As many of you may know, whether through my writing or through talking to me, the concept of Shu-Ha-Ri is very important in my approach to training… well, to everything. This concept is at it’s most tangible during the grading process. Shu is learning the system, Ha is internalising the system and Ri is going beyond the system. I have written about this before, but after a few recent conversations, I would like to add to my previous published thoughts.
By the time someone attains about 6th kyu, they virtually know everything they need to learn in order to attain shodan. Apart from a few kata, all basic stances, strikes, punches, blocks and kicks have been learnt. The rest of the kyu grade journey is about physical development to the point where what is being asked of shodan candidates can be executed in a natural, flowing manner. The first black belt examination is the fulfilment of their unique individual potential and through the rigorous process of kyu examinations, they must have achieved close to their personal potential in order to pass… This is Shu.
The journey from shodan to sandan is, in many ways, the ability to go beyond the typical standard potential. Whilst new kata and strategies of kumite are being internalised, karate-ka must go beyond what would be seen as the average potential of the average person, therefore become something more. The sandan examination is the last of the purely physical examinations within karate. It should be tough, pressured, challenging and successful candidates will be able to hold their heads high in the knowledge that they have become more that your average Joe Bloggs.
After sandan, Ha and beyond, the physicality of karate becomes less and less important. The self-imposed shackles and constraints that have been used to restrain one’s natural tendencies are cast aside, and we can finally become ourselves. This, I believe, is the ultimate aim of karate-do.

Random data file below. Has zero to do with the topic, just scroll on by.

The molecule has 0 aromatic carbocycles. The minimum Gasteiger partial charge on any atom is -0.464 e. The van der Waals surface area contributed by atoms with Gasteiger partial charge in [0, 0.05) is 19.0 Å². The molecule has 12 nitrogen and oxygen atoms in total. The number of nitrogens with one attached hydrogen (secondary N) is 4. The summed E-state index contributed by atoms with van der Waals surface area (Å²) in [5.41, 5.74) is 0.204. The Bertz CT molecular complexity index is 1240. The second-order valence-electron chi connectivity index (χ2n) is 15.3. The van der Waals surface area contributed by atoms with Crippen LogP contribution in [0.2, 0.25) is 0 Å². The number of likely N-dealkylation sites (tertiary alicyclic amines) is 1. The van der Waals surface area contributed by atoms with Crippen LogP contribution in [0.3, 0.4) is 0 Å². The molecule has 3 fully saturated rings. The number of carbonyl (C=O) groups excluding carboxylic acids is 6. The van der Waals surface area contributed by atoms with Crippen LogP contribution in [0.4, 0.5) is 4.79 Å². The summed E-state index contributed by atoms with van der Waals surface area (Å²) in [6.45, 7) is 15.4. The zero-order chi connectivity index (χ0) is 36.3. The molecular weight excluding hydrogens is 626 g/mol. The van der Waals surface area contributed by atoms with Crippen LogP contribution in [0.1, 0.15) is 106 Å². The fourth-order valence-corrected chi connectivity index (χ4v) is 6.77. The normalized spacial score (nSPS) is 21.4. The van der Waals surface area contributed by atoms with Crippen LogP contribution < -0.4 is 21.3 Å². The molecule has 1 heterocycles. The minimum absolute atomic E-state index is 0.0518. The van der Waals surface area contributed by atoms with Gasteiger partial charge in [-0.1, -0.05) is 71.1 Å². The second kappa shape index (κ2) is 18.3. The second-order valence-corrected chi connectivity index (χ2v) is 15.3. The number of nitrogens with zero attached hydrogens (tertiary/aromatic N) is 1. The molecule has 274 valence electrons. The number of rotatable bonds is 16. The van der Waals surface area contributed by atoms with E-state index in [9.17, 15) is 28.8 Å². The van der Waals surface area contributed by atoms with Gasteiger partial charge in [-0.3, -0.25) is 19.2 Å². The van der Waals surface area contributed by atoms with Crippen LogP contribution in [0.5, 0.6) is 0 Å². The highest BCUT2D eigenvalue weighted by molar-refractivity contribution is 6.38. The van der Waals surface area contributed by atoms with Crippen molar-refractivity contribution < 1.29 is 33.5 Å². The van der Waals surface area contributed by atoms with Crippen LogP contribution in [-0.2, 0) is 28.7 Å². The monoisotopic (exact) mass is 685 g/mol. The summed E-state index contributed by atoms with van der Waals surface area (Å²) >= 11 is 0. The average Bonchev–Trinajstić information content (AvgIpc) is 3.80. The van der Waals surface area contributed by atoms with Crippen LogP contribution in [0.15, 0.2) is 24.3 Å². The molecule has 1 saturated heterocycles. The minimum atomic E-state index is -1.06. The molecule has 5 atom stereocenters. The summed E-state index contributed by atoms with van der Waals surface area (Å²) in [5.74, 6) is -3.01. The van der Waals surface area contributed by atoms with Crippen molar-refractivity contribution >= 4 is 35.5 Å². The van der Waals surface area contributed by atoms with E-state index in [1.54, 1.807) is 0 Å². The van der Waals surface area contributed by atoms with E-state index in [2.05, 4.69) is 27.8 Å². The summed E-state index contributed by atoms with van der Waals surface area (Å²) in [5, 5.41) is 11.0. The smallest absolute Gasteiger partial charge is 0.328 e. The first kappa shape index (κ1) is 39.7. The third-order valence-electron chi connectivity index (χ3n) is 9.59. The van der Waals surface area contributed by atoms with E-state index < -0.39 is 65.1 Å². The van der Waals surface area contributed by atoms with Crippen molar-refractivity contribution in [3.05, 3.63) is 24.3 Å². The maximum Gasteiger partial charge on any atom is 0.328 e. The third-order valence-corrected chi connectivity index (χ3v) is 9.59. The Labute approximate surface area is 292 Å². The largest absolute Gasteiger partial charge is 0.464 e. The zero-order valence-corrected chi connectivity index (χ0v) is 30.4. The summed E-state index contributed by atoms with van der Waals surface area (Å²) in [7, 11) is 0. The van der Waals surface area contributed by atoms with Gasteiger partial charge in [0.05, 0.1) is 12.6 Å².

However, during a recent trip to the USA, I spoke to an instructor who ran his own group. He had inherited senior students, high grades, that didn’t represent what he believed was his standard – basically, he wouldn’t have given them the ranks that they had. What, he asked, would I do?
It is a difficult situation. The ability to develop one’s own style, as one achieves yondan and then goes beyond, is based upon the diligent and correct following of the previous two developmental stages. If karate-ka have never gone through these stages, it may be impossible to go further along the grading journey or even justify the grade that they have. Further to this, he added, the high-ranking students now represent him, and he felt uncomfortable with the situation.
It was a difficult question, so I gave it some thought.
Eventually, I concluded:
Firstly, no one should represent you other than yourself. I have a lot of students; some of them are great, some of them are awful. They represent themselves. I cannot take ownership for the good ones and, therefore, I don’t have to take ownership of the bad ones. I am merely here to help facilitate their development, it’s their choice what they do with that (that’s not to say I am dispassionate about their growth! I will always enthusiastically participate in my students’ journey.)
Secondly, karate is ultimately about the unique individual potential. Someone who is instructed badly, but yet achieves an okay standard has had a much greater karate journey than someone who has had all the benefits of a great instructor, dojo or organisation but achieves the same standard.
Whilst in Japan, I was in regular contact with Yamada Sensei 8th Dan and Nakamura Sensei 8th Dan. They were wonderful, kind and well-respected senior members of the JKS. They attended every national and international event we had and were the chief instructors of their regions… However, I never saw them train. Dogi-clad, they would wander around the dojo, sports hall or Budokan, correcting eager karate-ka, but would never train along-side the Hombu Dojo instructors and other senior JKS ranks… However, on one occasion I had the chance to see them both perform kata… In comparison to some of the other 8th Dans in the group, they weren’t what you would expect. Yet, they were the President and Vice-President of the JKS. On the other hand, whilst training with Teikyo University students, I was in awe of the talented students. About forty 18-22 year olds, pinging, leaping, exploding all over the dojo, anyone on the floor with them had to have their wits about them. Each and every one of them was world-standard… And after they graduated, the vast majority quit karate forever… It makes you think who of the two examples practised true karate.
I think, as instructors, we have to look beyond the superficial level of someone that is in front of us. We have to identify how much of our own ego is influencing the decision we are making, and we have to blank out the critiques who aren’t part of the decision-making process but are jibbing from the side-lines. In a very real sense, everyone, in one way or another, with enough dedication, resilience and fortitude, is capable of achieving the highest ranks karate has to offer.